What’s known as “sleep debt” is the difference between the amount of sleep you need and the amount you actually get. Unfortunately, once you’re in debt, it’s hard to make up the difference, even on weekends. Research suggests it can take up to four days to recover from one hour of lost sleep and up to nine days to eliminate sleep debt altogether.

      The CDC found that people who sleep less than six hours per day are more likely to fall asleep behind the wheel.

      “Sleep is not like a bank account,” says Grandner. “Sleeping in on weekends while sleep depriving yourself during the week is like eating salad on the weekend after eating cheeseburgers and pizza during the week. Sure, the salads are better and may make up for some of the poor dietary choices during the week, but you will not eliminate all the negative effects that way. It’s better to just find a sleep rhythm that is as balanced as possible.”

      To that end, try these tips: Go to bed and wake up at the same time every day (consistency is everything when it comes to resyncing your circadian rhythm); turn off any electronic device with a screen—your TV, tablet, computer, phone—two hours before bedtime (the blue light from these devices stimulates areas of the brain that make you feel alert); and set up your bedroom so that it’s conducive to sleep, such as controlling the temperature, light and noise level and eliminating sources of stress.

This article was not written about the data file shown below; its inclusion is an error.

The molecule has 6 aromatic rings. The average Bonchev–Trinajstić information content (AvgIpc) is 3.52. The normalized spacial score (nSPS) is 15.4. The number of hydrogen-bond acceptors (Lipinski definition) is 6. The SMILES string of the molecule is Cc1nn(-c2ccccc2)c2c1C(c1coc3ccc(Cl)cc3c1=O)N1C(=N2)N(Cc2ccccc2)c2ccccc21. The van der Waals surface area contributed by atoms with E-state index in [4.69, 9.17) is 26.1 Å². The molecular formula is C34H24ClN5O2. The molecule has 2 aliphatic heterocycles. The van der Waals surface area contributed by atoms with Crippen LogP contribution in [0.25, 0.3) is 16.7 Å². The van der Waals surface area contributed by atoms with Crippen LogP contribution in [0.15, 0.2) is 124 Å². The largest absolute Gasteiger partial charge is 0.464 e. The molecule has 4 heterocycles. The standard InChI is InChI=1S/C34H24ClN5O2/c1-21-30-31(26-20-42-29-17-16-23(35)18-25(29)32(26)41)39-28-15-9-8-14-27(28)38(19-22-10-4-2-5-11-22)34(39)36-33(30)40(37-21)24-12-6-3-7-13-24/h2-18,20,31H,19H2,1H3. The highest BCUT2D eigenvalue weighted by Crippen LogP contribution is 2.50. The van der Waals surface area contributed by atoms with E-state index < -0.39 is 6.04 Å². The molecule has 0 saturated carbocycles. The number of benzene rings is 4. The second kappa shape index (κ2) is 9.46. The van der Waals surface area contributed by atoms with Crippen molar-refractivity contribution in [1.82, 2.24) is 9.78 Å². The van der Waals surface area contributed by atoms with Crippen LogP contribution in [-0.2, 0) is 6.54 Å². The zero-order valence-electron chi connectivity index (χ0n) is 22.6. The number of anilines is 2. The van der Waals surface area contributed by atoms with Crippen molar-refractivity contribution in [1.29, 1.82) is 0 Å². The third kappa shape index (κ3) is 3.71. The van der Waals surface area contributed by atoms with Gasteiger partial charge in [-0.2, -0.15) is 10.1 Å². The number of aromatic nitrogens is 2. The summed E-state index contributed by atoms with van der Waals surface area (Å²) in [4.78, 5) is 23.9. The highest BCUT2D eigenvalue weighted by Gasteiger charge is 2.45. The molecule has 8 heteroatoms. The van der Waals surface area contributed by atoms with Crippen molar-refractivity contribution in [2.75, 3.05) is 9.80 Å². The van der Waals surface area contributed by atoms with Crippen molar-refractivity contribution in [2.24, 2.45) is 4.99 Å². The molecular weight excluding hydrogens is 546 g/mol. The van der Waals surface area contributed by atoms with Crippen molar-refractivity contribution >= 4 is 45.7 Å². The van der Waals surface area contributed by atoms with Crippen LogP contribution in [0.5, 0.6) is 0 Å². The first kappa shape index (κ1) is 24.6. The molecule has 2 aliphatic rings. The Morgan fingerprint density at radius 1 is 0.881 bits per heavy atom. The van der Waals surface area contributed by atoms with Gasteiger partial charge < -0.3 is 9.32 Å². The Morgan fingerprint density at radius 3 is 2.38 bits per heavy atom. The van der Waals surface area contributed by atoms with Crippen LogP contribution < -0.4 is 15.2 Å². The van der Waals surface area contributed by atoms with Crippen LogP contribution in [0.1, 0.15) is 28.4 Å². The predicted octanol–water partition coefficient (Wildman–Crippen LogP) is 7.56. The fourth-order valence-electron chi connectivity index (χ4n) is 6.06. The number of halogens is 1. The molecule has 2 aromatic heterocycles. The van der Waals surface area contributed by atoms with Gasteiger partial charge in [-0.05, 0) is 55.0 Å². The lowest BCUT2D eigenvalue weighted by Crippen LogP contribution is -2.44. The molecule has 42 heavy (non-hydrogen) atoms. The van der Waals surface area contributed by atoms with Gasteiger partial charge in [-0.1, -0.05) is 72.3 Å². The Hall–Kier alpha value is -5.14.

6. Melatonin is…

      A hormone

      Illustration of woman sleeping in bed

      If all you know about melatonin is what you assume just by walking down the supplements aisle of your local pharmacy, you could be forgiven for thinking of it as a magic sleeping pill. Melatonin is actually a hormone produced naturally by the body. Its production increases with evening darkness, promoting healthy sleep and helping to orient your circadian rhythm.